"It's a bad idea. Even I know it's a bad idea."

He looked at me. He was still thinking about it.

"No," I told him.

Curran swore.

Screwing with the DA would get us a witch hunt in a hurry. He knew it and I knew it. No, there had to be another way. Some way where the boy survived and our people didn't die.

I sighed. "I envy navigators sometimes. All they do is sit in the Casino and drink coffee, while the bloodsuckers run into dang-"

I stopped in mid-word.

Curran's eyes lit up.

"You think he would go for it?"

"Oh yes. Yes, he will go for it." He jumped off the wall. "Come with me."

"Shouldn't we have some sort of a plan? Ghastek isn't an idiot. We can't just call down to Casino and tell him, 'Hi, we're going on a suicide mission, wanna bring some vampires to be our bullet meat?'" Bloodsuckers were expensive. The very idea of taking four or five of them into danger with miniscule chances of survival would give Ghastek an aneurism.

"I have a plan." Curran grinned at me.

"Please enlighten me, Your Majesty."

"I'm going to make Jim figure it out," Curran said.

"That's it? That's your plan?"

"Yes. I'm brilliant. Come on."

I hopped off the wall and we went down the stairs.

If anybody could figure out how to rope Ghastek into this scheme, Jim would be the man. Served him right for all those times he pushed me into the line of fire.

Payback is a bitch.

*** *** ***

We trapped Jim in one of the conference rooms and explained our brilliant plan.

"This is payback, isn't it?" Jim glared at me.

"Don't be ridiculous," I told him. "As the Consort of the Pack, I'm far above petty revenge."

Jim tapped the clipboard with several pieces of paper on it against his forearm. "I'll do it if you go to the Guild tomorrow."

"You'll do it, because I asked you to," Curran said.

Jim turned to me. "Will you do the Guild thing?"

I had a dying kid on my hands and all he cared about was Guild idiocy. "Maybe. I don't know yet. I'm kind of busy at the moment."

Green flashed in Jim's eyes. He yanked a piece of paper from the clipboard and thrust it at me. It looked like a long list.

"What is this?"

"This is the list of all the phone calls I've gotten about this shit in the last week and a half. The mercs have gotten every damn member to call me here." He shook the list in Curran's direction. "You want to know why your background checks aren't done? This is why! I could get it done if your mate would stop dicking around and just dealt with it."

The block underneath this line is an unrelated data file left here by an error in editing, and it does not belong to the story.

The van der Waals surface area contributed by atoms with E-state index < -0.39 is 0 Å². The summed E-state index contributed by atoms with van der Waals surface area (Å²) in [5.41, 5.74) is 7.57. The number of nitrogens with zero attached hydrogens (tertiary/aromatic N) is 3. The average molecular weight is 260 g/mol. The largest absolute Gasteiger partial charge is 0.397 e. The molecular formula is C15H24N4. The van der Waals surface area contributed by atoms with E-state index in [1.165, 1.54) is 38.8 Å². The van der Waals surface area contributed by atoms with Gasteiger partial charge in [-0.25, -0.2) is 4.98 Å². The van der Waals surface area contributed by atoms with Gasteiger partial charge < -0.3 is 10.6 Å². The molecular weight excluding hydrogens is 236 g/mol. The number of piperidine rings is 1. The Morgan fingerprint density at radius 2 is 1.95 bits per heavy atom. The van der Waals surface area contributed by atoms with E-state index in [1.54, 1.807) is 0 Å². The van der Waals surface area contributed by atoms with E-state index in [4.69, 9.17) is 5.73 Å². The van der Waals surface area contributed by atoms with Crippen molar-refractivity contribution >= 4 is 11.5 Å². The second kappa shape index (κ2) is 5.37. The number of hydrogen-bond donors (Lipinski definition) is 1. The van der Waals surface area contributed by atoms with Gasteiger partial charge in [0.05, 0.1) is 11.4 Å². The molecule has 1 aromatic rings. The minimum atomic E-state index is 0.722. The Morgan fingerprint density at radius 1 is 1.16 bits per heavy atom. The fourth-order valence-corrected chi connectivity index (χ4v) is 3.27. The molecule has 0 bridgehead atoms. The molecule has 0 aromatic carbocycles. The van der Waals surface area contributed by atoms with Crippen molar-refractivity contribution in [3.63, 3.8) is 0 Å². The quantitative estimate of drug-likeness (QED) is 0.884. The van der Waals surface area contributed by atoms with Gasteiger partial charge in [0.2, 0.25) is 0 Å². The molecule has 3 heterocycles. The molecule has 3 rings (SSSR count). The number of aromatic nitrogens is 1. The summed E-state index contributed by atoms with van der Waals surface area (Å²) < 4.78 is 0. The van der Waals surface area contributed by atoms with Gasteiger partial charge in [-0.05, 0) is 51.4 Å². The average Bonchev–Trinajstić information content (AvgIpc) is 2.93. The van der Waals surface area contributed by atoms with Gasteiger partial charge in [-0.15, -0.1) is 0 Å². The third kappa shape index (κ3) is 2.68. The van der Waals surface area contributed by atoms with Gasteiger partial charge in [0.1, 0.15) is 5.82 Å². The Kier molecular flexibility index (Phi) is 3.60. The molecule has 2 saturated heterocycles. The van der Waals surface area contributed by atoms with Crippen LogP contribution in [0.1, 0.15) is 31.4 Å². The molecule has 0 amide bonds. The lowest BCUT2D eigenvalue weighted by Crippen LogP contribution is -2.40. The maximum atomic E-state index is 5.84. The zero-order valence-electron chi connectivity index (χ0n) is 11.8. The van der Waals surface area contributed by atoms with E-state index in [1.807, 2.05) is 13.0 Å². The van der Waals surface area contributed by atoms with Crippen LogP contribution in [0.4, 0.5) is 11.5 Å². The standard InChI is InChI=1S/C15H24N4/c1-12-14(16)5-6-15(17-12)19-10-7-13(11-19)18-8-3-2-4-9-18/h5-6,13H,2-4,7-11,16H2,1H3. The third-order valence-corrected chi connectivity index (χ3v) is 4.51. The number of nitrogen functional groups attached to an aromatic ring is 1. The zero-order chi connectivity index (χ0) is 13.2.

Oh it's like this then. "Then I have a great idea. Since they're all calling you, why don't you stop dicking around and deal with the Guild. You have the same time in as I do."

"I have a job!"

"So do I! Why is your time more important than mine?"

The clipboard snapped in Jim's fingers. He dropped it on the ground and raised his hands. "You know what, I'm done. I quit."

"Oh my God, seriously?"

Jim wiped his hands one against each other and showed them to me.

"Is that you washing your hands off?"


"Really? So what, you're going to retire and open that flower shop you always wanted?"

Jim's eyes went completely green.

"Enough," Curran said. An unmistakable command saturated his voice. Jim clicked his mouth shut.

I crossed my arms. "I'm sorry, is this the part where I fall to my knees and shiver in fear, Your Furriness? Silly me, I didn't get the memo."

Curran ignored the barb. "What's your problem with the Guild?"

"The only way to resolve it involves me being entangled in running it and I don't want to do it." I waved my arms. "I have the Consort crap and I have the Cutting Edge crap and whatever other bullshit the two of you throw my way. I don't want to go to the Guild every month and deal with their crap on top of everything else."

Curran leaned toward me. "I have dress up and meet with those corpsefuckers once every three months and be civil while we're eating at the same table. You can deal with the Guild."

"You, dress up? Wow, I had no idea that putting on your formal sweatpants was such a huge burden."

"Kate," Curran snarled. "They're not sweatpants, they are slacks and they have a belt. I have to wear shoes with fucking laces in them."

"I don't want to do it! I hate the policy crap." I so didn't need the Guild politics in my life. It was complicated enough, damn it. "I don't have time for it."

"Everybody hates the policy stuff," Curran growled. "You will do it."

"Give me one reason why."

"Because you know those people and some of them are your friends. The Guild is sinking and they're losing their jobs."

I opened my mouth and clamped it shut.

"Also, because I'm asking you to do it," Curran said. "Will you please resolve this, baby?"